well indicated in this article—clear, concise, and with a smoothness that pleases.
The organization of the Middlesex Institute, which he was instrumental in founding, gave definiteness and direction to his scientific studies, and fixed in him a more definite purpose for greater undertakings than any he had tried before.
His position as president of the Middlesex Institute gave him an intimate acquaintance with the leading botanists of the region, and soon he, in collaboration with Mr. Frank S. Collins of Malden, undertook the preparation of a Flora of Middlesex County, which was published in 1888.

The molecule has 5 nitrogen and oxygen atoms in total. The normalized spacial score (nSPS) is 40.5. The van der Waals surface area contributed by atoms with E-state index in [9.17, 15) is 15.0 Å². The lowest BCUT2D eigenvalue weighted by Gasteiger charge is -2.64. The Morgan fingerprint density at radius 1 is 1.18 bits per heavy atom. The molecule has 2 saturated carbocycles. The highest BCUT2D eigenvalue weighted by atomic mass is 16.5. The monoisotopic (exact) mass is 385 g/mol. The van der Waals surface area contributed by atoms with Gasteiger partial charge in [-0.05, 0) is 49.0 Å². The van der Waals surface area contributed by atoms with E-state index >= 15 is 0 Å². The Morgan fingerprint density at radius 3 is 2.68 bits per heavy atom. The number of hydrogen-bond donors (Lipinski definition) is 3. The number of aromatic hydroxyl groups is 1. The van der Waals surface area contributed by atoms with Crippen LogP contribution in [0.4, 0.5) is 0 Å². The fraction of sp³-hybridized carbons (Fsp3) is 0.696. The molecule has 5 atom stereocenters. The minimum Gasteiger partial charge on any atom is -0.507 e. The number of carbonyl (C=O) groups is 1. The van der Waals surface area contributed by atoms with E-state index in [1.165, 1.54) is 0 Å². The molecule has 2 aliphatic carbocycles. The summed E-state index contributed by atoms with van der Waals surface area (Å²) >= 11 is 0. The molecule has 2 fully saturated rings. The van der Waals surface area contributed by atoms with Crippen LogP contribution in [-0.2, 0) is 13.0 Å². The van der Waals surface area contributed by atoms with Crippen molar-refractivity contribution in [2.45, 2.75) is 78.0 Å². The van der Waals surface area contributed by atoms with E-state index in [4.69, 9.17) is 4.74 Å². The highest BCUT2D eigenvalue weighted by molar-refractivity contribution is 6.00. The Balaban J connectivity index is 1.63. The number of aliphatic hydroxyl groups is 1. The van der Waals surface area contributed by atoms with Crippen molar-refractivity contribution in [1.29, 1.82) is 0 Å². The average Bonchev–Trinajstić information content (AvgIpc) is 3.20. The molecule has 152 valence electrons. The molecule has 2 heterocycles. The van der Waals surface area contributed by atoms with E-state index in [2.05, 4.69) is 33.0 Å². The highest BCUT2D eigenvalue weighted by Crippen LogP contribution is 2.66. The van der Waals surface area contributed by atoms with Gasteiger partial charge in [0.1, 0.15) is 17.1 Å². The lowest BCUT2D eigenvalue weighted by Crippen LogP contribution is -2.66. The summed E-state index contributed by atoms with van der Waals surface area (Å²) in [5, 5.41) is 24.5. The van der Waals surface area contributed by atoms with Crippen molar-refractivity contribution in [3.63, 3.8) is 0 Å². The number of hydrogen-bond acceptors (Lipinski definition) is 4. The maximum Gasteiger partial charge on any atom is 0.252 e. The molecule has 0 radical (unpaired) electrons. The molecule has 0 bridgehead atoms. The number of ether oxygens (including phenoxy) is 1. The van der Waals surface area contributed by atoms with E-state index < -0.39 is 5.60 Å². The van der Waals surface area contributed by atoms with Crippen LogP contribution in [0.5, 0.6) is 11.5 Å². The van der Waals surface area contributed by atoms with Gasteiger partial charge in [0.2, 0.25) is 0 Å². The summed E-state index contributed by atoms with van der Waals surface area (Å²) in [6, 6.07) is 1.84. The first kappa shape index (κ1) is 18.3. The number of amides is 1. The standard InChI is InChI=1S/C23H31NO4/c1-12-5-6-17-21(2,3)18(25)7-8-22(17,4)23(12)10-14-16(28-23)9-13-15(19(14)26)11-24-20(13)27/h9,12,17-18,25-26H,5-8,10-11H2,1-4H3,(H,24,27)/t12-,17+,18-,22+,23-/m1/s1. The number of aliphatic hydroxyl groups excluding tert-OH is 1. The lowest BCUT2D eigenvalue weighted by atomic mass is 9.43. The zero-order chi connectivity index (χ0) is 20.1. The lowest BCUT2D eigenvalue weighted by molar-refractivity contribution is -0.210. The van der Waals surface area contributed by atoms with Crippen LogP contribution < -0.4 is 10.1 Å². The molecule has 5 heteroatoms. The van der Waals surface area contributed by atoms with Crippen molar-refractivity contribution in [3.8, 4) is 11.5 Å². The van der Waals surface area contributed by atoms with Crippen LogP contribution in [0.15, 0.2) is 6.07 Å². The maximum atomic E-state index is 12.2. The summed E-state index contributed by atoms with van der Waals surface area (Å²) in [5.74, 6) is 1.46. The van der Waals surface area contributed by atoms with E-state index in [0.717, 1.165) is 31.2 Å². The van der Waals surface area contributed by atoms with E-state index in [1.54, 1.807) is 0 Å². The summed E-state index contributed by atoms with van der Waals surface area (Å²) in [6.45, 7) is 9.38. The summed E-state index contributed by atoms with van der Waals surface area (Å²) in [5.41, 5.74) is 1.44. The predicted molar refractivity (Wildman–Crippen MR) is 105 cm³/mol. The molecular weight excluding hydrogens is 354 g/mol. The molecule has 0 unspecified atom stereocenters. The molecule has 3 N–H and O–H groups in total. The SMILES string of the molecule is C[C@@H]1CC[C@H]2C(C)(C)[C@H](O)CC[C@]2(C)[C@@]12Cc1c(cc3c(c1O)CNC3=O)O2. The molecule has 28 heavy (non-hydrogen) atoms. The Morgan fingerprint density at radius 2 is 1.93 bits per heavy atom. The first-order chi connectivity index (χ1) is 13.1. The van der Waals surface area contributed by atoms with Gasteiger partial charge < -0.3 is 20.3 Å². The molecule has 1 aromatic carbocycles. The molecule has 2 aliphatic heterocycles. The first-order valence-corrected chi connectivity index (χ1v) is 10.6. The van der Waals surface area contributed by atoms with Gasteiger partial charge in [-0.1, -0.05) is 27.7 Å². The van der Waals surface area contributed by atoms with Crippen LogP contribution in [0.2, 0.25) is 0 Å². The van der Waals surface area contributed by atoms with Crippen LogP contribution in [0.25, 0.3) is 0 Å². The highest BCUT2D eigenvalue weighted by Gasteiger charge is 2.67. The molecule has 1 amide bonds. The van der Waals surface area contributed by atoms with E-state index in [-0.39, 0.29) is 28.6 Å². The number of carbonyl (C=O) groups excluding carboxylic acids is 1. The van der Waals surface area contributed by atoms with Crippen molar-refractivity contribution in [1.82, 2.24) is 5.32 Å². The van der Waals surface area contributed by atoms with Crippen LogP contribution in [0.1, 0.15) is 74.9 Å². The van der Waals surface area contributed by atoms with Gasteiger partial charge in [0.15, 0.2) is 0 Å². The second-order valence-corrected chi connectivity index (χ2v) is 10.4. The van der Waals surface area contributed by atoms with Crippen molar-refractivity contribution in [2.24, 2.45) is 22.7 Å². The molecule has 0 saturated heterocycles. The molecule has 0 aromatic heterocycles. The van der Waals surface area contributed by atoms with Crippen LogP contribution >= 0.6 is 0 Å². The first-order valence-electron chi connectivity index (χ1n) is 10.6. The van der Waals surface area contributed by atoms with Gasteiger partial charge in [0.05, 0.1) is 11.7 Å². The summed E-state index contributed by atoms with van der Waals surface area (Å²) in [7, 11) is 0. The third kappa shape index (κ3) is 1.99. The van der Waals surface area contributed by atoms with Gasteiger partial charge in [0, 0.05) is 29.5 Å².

This is a carefully prepared list, with descriptions where necessary, of the plants growing wild in the limits of the county, and its preparation involved extensive research in the published botanical literature, as well as a careful study of herbaria, and numberless botanical excursions.
So careful was the preparation that it stands today among the most accurate of such catalogues.